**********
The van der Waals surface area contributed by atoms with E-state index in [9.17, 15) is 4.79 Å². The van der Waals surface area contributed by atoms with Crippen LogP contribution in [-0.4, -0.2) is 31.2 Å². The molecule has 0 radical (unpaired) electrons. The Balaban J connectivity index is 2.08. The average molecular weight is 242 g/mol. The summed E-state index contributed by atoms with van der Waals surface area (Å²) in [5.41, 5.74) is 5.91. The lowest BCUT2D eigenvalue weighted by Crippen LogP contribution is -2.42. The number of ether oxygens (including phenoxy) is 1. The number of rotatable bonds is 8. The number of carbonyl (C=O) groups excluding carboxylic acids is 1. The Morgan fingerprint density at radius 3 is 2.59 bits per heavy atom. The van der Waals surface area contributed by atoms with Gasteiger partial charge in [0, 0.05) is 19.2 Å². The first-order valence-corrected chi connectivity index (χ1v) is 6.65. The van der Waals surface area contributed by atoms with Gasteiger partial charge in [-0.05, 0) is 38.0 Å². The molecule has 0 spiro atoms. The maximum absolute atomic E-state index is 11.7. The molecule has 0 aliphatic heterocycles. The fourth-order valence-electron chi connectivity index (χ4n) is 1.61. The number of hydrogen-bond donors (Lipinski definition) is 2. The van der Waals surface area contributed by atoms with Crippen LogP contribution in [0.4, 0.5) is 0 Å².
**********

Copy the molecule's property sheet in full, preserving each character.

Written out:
The van der Waals surface area contributed by atoms with E-state index in [9.17, 15) is 4.79 Å². The van der Waals surface area contributed by atoms with Crippen LogP contribution in [-0.4, -0.2) is 31.2 Å². The molecule has 0 radical (unpaired) electrons. The Balaban J connectivity index is 2.08. The average molecular weight is 242 g/mol. The summed E-state index contributed by atoms with van der Waals surface area (Å²) in [5.41, 5.74) is 5.91. The lowest BCUT2D eigenvalue weighted by Crippen LogP contribution is -2.42. The number of ether oxygens (including phenoxy) is 1. The number of rotatable bonds is 8. The number of carbonyl (C=O) groups excluding carboxylic acids is 1. The Morgan fingerprint density at radius 3 is 2.59 bits per heavy atom. The van der Waals surface area contributed by atoms with Gasteiger partial charge in [0, 0.05) is 19.2 Å². The first-order valence-corrected chi connectivity index (χ1v) is 6.65. The van der Waals surface area contributed by atoms with Gasteiger partial charge in [-0.05, 0) is 38.0 Å². The molecule has 0 spiro atoms. The maximum absolute atomic E-state index is 11.7. The molecule has 0 aliphatic heterocycles. The fourth-order valence-electron chi connectivity index (χ4n) is 1.61. The number of hydrogen-bond donors (Lipinski definition) is 2. The van der Waals surface area contributed by atoms with Crippen LogP contribution in [0.4, 0.5) is 0 Å².